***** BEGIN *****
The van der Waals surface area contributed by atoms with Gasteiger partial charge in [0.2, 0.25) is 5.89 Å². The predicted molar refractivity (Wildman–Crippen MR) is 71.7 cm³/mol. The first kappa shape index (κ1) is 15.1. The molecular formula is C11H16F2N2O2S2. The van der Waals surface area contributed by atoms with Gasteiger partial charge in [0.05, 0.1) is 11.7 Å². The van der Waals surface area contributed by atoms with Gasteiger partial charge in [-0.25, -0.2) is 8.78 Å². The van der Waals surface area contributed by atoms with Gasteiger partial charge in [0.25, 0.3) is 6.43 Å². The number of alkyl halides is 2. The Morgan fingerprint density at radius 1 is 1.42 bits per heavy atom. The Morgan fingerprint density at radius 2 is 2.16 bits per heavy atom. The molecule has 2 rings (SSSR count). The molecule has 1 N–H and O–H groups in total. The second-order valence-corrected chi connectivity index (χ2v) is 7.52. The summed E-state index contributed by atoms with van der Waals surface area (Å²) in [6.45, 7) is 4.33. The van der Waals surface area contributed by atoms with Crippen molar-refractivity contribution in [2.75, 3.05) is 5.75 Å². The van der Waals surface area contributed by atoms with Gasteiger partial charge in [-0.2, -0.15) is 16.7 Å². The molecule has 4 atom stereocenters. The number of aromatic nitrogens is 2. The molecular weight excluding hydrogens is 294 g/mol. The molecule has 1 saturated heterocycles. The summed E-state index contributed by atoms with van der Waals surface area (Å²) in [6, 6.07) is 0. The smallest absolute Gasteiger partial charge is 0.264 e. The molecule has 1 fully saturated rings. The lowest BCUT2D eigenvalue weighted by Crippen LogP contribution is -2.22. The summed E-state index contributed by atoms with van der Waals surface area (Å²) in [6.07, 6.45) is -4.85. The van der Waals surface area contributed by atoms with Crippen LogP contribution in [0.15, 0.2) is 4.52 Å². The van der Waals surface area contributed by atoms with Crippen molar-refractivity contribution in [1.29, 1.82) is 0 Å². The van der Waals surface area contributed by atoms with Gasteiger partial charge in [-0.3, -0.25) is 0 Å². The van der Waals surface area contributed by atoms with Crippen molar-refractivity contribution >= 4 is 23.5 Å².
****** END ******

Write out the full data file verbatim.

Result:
The van der Waals surface area contributed by atoms with Gasteiger partial charge in [0.2, 0.25) is 5.89 Å². The predicted molar refractivity (Wildman–Crippen MR) is 71.7 cm³/mol. The first kappa shape index (κ1) is 15.1. The molecular formula is C11H16F2N2O2S2. The van der Waals surface area contributed by atoms with Gasteiger partial charge in [0.05, 0.1) is 11.7 Å². The van der Waals surface area contributed by atoms with Gasteiger partial charge in [-0.25, -0.2) is 8.78 Å². The van der Waals surface area contributed by atoms with Gasteiger partial charge in [0.25, 0.3) is 6.43 Å². The number of alkyl halides is 2. The Morgan fingerprint density at radius 1 is 1.42 bits per heavy atom. The Morgan fingerprint density at radius 2 is 2.16 bits per heavy atom. The molecule has 2 rings (SSSR count). The molecule has 1 N–H and O–H groups in total. The second-order valence-corrected chi connectivity index (χ2v) is 7.52. The summed E-state index contributed by atoms with van der Waals surface area (Å²) in [6.45, 7) is 4.33. The van der Waals surface area contributed by atoms with Crippen molar-refractivity contribution in [2.75, 3.05) is 5.75 Å². The van der Waals surface area contributed by atoms with Gasteiger partial charge in [-0.2, -0.15) is 16.7 Å². The molecule has 4 atom stereocenters. The number of aromatic nitrogens is 2. The molecular weight excluding hydrogens is 294 g/mol. The molecule has 1 saturated heterocycles. The summed E-state index contributed by atoms with van der Waals surface area (Å²) in [6, 6.07) is 0. The smallest absolute Gasteiger partial charge is 0.264 e. The molecule has 1 fully saturated rings. The lowest BCUT2D eigenvalue weighted by Crippen LogP contribution is -2.22. The summed E-state index contributed by atoms with van der Waals surface area (Å²) in [6.07, 6.45) is -4.85. The van der Waals surface area contributed by atoms with Crippen LogP contribution in [0.15, 0.2) is 4.52 Å². The van der Waals surface area contributed by atoms with Crippen molar-refractivity contribution in [1.29, 1.82) is 0 Å². The van der Waals surface area contributed by atoms with Gasteiger partial charge in [-0.3, -0.25) is 0 Å². The van der Waals surface area contributed by atoms with Crippen molar-refractivity contribution >= 4 is 23.5 Å².